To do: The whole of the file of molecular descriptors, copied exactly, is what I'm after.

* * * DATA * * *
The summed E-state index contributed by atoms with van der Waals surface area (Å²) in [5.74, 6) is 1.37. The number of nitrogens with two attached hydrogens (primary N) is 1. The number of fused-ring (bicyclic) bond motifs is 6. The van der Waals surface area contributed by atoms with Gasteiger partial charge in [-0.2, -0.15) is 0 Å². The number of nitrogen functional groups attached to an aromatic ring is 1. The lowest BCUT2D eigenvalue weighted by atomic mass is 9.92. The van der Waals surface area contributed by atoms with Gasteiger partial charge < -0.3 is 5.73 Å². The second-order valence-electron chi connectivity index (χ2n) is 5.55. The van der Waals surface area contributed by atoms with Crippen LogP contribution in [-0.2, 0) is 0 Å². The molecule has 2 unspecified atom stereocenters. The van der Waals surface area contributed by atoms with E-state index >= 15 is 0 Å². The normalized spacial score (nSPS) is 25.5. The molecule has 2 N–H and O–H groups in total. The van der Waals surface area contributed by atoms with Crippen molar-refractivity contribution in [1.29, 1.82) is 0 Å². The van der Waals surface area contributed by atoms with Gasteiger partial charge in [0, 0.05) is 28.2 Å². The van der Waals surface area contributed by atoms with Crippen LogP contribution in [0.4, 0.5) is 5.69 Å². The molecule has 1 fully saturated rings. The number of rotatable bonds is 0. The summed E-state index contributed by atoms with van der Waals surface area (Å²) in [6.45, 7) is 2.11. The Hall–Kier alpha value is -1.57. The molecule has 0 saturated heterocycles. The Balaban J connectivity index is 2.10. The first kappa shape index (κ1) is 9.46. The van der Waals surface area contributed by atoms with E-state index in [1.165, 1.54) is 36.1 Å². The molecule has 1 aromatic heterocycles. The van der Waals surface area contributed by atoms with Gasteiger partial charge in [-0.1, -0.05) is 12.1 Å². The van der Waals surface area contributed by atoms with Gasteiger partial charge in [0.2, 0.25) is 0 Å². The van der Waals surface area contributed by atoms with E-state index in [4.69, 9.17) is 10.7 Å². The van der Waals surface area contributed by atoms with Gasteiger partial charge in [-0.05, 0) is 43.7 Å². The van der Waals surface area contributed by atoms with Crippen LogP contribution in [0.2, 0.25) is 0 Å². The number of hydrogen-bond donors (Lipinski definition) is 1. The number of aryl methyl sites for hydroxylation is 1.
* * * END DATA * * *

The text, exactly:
The summed E-state index contributed by atoms with van der Waals surface area (Å²) in [5.74, 6) is 1.37. The number of nitrogens with two attached hydrogens (primary N) is 1. The number of fused-ring (bicyclic) bond motifs is 6. The van der Waals surface area contributed by atoms with Gasteiger partial charge in [-0.2, -0.15) is 0 Å². The number of nitrogen functional groups attached to an aromatic ring is 1. The lowest BCUT2D eigenvalue weighted by atomic mass is 9.92. The van der Waals surface area contributed by atoms with Gasteiger partial charge < -0.3 is 5.73 Å². The second-order valence-electron chi connectivity index (χ2n) is 5.55. The van der Waals surface area contributed by atoms with Crippen LogP contribution in [-0.2, 0) is 0 Å². The molecule has 2 unspecified atom stereocenters. The van der Waals surface area contributed by atoms with E-state index >= 15 is 0 Å². The normalized spacial score (nSPS) is 25.5. The molecule has 2 N–H and O–H groups in total. The van der Waals surface area contributed by atoms with Crippen molar-refractivity contribution in [1.29, 1.82) is 0 Å². The van der Waals surface area contributed by atoms with Gasteiger partial charge in [0, 0.05) is 28.2 Å². The van der Waals surface area contributed by atoms with Crippen LogP contribution in [0.4, 0.5) is 5.69 Å². The molecule has 1 fully saturated rings. The number of rotatable bonds is 0. The summed E-state index contributed by atoms with van der Waals surface area (Å²) in [6.45, 7) is 2.11. The Hall–Kier alpha value is -1.57. The molecule has 0 saturated heterocycles. The Balaban J connectivity index is 2.10. The first kappa shape index (κ1) is 9.46. The van der Waals surface area contributed by atoms with E-state index in [1.165, 1.54) is 36.1 Å². The molecule has 1 aromatic heterocycles. The van der Waals surface area contributed by atoms with Gasteiger partial charge in [-0.1, -0.05) is 12.1 Å². The van der Waals surface area contributed by atoms with Gasteiger partial charge in [0.2, 0.25) is 0 Å². The van der Waals surface area contributed by atoms with E-state index in [4.69, 9.17) is 10.7 Å². The van der Waals surface area contributed by atoms with Gasteiger partial charge in [-0.05, 0) is 43.7 Å². The van der Waals surface area contributed by atoms with Crippen LogP contribution in [0.2, 0.25) is 0 Å². The number of hydrogen-bond donors (Lipinski definition) is 1. The number of aryl methyl sites for hydroxylation is 1.